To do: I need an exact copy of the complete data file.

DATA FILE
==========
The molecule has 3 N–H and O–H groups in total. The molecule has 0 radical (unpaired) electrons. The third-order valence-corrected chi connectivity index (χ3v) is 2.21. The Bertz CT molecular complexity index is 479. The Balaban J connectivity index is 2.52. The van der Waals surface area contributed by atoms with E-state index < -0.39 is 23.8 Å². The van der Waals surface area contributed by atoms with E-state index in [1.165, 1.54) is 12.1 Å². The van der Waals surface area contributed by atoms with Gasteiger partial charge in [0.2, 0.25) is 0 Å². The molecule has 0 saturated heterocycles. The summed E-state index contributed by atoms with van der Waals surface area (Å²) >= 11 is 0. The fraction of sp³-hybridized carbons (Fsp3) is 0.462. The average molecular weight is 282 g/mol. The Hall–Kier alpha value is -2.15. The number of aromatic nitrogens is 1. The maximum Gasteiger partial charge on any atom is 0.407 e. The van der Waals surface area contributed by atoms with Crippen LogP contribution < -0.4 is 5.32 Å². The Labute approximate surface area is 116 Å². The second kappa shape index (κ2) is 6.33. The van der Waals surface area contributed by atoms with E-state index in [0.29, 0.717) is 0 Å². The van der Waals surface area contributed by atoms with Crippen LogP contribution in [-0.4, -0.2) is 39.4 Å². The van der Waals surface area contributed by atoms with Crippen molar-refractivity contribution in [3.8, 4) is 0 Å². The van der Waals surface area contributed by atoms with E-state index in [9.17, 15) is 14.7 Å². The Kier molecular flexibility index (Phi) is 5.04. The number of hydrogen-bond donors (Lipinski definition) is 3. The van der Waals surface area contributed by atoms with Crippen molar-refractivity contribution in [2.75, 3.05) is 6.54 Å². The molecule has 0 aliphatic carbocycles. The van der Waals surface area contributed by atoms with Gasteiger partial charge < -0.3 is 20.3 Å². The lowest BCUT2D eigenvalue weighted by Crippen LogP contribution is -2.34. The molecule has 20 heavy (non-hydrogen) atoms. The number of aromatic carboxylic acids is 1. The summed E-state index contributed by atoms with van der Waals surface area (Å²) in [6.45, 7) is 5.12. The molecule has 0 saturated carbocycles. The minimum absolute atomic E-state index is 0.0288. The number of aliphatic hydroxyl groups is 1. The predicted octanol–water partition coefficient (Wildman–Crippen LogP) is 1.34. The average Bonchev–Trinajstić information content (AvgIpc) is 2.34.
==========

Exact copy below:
The molecule has 3 N–H and O–H groups in total. The molecule has 0 radical (unpaired) electrons. The third-order valence-corrected chi connectivity index (χ3v) is 2.21. The Bertz CT molecular complexity index is 479. The Balaban J connectivity index is 2.52. The van der Waals surface area contributed by atoms with E-state index < -0.39 is 23.8 Å². The van der Waals surface area contributed by atoms with E-state index in [1.165, 1.54) is 12.1 Å². The van der Waals surface area contributed by atoms with Gasteiger partial charge in [0.2, 0.25) is 0 Å². The molecule has 0 saturated heterocycles. The summed E-state index contributed by atoms with van der Waals surface area (Å²) >= 11 is 0. The fraction of sp³-hybridized carbons (Fsp3) is 0.462. The average molecular weight is 282 g/mol. The Hall–Kier alpha value is -2.15. The number of aromatic nitrogens is 1. The maximum Gasteiger partial charge on any atom is 0.407 e. The van der Waals surface area contributed by atoms with Crippen LogP contribution < -0.4 is 5.32 Å². The Labute approximate surface area is 116 Å². The second kappa shape index (κ2) is 6.33. The van der Waals surface area contributed by atoms with E-state index in [0.29, 0.717) is 0 Å². The van der Waals surface area contributed by atoms with Crippen LogP contribution in [-0.4, -0.2) is 39.4 Å². The van der Waals surface area contributed by atoms with Crippen molar-refractivity contribution in [3.8, 4) is 0 Å². The van der Waals surface area contributed by atoms with E-state index in [9.17, 15) is 14.7 Å². The Kier molecular flexibility index (Phi) is 5.04. The number of hydrogen-bond donors (Lipinski definition) is 3. The van der Waals surface area contributed by atoms with Crippen molar-refractivity contribution in [2.75, 3.05) is 6.54 Å². The molecule has 0 aliphatic carbocycles. The van der Waals surface area contributed by atoms with Gasteiger partial charge < -0.3 is 20.3 Å². The lowest BCUT2D eigenvalue weighted by Crippen LogP contribution is -2.34. The molecule has 20 heavy (non-hydrogen) atoms. The number of aromatic carboxylic acids is 1. The summed E-state index contributed by atoms with van der Waals surface area (Å²) in [6.45, 7) is 5.12. The molecule has 0 saturated carbocycles. The minimum absolute atomic E-state index is 0.0288. The number of aliphatic hydroxyl groups is 1. The predicted octanol–water partition coefficient (Wildman–Crippen LogP) is 1.34. The average Bonchev–Trinajstić information content (AvgIpc) is 2.34.